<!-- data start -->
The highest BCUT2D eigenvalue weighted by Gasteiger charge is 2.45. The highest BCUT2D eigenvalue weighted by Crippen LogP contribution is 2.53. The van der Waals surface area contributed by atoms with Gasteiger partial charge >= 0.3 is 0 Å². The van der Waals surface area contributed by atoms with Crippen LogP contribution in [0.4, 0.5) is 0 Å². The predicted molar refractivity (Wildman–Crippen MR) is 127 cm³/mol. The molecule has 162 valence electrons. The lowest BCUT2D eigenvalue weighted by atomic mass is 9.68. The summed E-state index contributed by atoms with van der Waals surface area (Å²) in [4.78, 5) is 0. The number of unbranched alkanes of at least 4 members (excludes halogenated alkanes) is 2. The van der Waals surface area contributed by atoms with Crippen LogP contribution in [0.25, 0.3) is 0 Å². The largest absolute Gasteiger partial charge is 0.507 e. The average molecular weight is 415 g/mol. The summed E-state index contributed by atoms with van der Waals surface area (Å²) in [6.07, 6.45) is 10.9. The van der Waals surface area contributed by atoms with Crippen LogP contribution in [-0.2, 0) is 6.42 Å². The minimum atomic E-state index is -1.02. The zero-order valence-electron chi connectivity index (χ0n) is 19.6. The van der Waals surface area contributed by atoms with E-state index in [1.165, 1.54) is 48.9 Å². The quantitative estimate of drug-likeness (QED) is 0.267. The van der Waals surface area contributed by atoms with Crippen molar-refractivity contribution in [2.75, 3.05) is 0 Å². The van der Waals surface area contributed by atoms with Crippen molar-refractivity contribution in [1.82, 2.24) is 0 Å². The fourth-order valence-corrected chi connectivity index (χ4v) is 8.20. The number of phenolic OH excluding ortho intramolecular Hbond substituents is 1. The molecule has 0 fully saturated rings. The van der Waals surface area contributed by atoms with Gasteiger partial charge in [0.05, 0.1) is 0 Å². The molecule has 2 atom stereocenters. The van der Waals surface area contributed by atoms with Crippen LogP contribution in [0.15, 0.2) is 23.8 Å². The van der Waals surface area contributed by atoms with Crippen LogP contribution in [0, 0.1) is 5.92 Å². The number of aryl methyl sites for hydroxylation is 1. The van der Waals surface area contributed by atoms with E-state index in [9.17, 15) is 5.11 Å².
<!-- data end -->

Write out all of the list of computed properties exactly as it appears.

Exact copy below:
The highest BCUT2D eigenvalue weighted by Gasteiger charge is 2.45. The highest BCUT2D eigenvalue weighted by Crippen LogP contribution is 2.53. The van der Waals surface area contributed by atoms with Gasteiger partial charge >= 0.3 is 0 Å². The van der Waals surface area contributed by atoms with Crippen LogP contribution in [0.4, 0.5) is 0 Å². The predicted molar refractivity (Wildman–Crippen MR) is 127 cm³/mol. The molecule has 162 valence electrons. The lowest BCUT2D eigenvalue weighted by atomic mass is 9.68. The summed E-state index contributed by atoms with van der Waals surface area (Å²) in [4.78, 5) is 0. The number of unbranched alkanes of at least 4 members (excludes halogenated alkanes) is 2. The van der Waals surface area contributed by atoms with Crippen LogP contribution in [0.25, 0.3) is 0 Å². The largest absolute Gasteiger partial charge is 0.507 e. The average molecular weight is 415 g/mol. The summed E-state index contributed by atoms with van der Waals surface area (Å²) in [6.07, 6.45) is 10.9. The van der Waals surface area contributed by atoms with Crippen LogP contribution in [-0.2, 0) is 6.42 Å². The minimum atomic E-state index is -1.02. The zero-order valence-electron chi connectivity index (χ0n) is 19.6. The van der Waals surface area contributed by atoms with E-state index in [1.165, 1.54) is 48.9 Å². The quantitative estimate of drug-likeness (QED) is 0.267. The van der Waals surface area contributed by atoms with Crippen molar-refractivity contribution in [2.75, 3.05) is 0 Å². The van der Waals surface area contributed by atoms with Crippen molar-refractivity contribution in [1.82, 2.24) is 0 Å². The fourth-order valence-corrected chi connectivity index (χ4v) is 8.20. The number of phenolic OH excluding ortho intramolecular Hbond substituents is 1. The molecule has 0 fully saturated rings. The van der Waals surface area contributed by atoms with Gasteiger partial charge in [0.05, 0.1) is 0 Å². The molecule has 2 atom stereocenters. The van der Waals surface area contributed by atoms with Crippen LogP contribution in [0.15, 0.2) is 23.8 Å². The van der Waals surface area contributed by atoms with Crippen LogP contribution in [0, 0.1) is 5.92 Å². The number of aryl methyl sites for hydroxylation is 1. The van der Waals surface area contributed by atoms with E-state index in [9.17, 15) is 5.11 Å².